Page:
Now is not the time to throw a big “do not enter” sign up at the state line.

10 Responses »

  1. If special elections are requested they can be accomodated at the expense of the applicant, otherwise, these changes can be placed on the ballot at the next scheduled election.
    If we can pay to place elections for who will be the next treasurer in a community development district, I think we can afford to vote on issues that impact our property values, property taxes and quality of life.
    I think your comment that changes would be met by yawns is an insult to every citizen who has ever shown up at a commision meeting to speak when a land use change has been applied for and they are within the range of property owners notified, which is a limited distance from the property requesting the change. I think most citizens are capable of deciding whether they want a 200-acre parcel designated rural turned into another mall or subdivision.
    And as to the jobs issue, in a recent issue of Mortgage News Daily: Jay Brinkmann, Mortgage Brokers Aassociation's chief economist said:
    "Ultimately the housing story, whether it is delinquencies, homes sales or housing starts, is an employment story," Brinkmann said. "Only when we see a consistent increase in employment will we see an increase in sales and starts, and a sustained improvement in the delinquency numbers. Until we see the increase in the number of households that comes with an increase in the number of paychecks, all measures of the health of the housing industry will continue to be weak."
    By jobs they don't mean construction jobs to build more unnecessary subdivisions.

    • Jill's denials that Hometown Democracy will cause special election problems is more than a little misleading. First of all, Amendment 4 can force special elections, and St. Pete Beach is a perfect example. In St. Pete Beach we adopted similar rules that require a vote on comp plan changes. But in St. Pete Beach, the last TWO regularly scheduled elections had NO CONTESTED CANDIDATE RACES (i.e. each district had only one person running, so they took office unopposed). So if a city has comp plan change that need to be made, and if there are no contested candidate races in the next regularly scheduled election (as happened in St. Pete Beach twice in a row) you'd have to either hold an election where the only thing on the ballot is the comp plan change (i.e. hold a special election), or you'd have to wait another year till the next scheduled election, and hope that there is a contested race the next time.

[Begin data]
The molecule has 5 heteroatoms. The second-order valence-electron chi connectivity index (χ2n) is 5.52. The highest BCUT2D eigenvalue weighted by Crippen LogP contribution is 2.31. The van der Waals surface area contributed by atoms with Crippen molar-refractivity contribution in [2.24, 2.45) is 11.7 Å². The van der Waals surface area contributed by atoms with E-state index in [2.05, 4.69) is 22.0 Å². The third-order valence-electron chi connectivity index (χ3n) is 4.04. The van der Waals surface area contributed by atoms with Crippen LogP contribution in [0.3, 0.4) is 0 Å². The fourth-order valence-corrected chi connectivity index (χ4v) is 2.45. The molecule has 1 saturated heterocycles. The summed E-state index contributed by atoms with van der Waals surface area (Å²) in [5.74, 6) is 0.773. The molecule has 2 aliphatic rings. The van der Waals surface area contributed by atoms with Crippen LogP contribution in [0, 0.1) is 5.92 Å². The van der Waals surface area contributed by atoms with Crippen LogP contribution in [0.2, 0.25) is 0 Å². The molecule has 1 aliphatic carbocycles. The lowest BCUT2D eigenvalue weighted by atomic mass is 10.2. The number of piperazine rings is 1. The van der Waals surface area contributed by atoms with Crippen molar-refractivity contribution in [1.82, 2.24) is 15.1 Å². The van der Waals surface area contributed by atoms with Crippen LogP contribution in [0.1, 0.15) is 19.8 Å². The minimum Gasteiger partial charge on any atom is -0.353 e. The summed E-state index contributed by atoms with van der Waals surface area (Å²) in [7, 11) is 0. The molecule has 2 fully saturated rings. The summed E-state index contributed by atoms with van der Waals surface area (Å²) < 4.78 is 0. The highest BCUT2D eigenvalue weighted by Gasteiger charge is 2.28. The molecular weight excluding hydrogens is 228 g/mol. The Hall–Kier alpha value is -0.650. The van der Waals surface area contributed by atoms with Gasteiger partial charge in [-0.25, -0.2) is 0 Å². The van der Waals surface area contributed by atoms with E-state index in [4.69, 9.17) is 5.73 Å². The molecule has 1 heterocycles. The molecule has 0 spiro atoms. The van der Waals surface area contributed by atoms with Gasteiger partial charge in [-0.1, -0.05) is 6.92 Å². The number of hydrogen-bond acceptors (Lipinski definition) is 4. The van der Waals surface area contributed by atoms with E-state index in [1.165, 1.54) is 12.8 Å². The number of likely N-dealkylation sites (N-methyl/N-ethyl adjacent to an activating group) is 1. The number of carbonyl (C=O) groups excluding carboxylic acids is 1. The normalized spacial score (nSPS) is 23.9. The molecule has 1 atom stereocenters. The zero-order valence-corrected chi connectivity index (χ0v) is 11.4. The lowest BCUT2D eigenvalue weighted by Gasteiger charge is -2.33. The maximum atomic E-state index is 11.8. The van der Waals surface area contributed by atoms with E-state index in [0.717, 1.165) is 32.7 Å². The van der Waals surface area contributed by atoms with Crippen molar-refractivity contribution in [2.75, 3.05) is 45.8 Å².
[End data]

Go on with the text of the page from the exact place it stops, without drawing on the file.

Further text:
Jill's suggestion that "applicants" can be forced to bear the cost of a special election is also misleading because (1) there's no legal basis to support the position that a private citizen or entity can be forced to bear those costs (especially since it is a constitutional requirement), and (2) it misleadingly suggests that only developers would be causing cities to consider comp plan changes. Most Florida voters have no idea that Florida state law often imposes mandatory comp plan changes on Florida's cities, and those mandatory changes would also have to go to a vote.

    • >Jill says:
      August 30, 2010 at 8:04 pm
      If special elections are requested they can be accomodated at the expense of the applicant, otherwise, these changes can be placed on the ballot at the next scheduled election.

      This sounds an awful lot like "If someone can afford to buy an election, why shouldn't he?" to me.

  2. Amendment 4 is a classic over the top reaction to a real problem. There is no denying that we need better controls on how we manage growth, but this approach offers no assurance of that. All this guarantees is that NOBODY will EVER propose a project in Florida again that will require a change to any city's comprehensive plan. If this is passed it won't slow down growth in Florida, it will KILL it.

    Forget all the debate about cost, time, etc, etc. The bottom line is that no one is going to want to deal with it, especially when you have other States that are trying to make it EASIER for new development.

  3. St. Pete Beach is NOT an example of Florida Hometown Democracy Amendment 4, even though those who oppose citizens having the right to vote on land use changes to their comprehensive plans keep insisting that it is.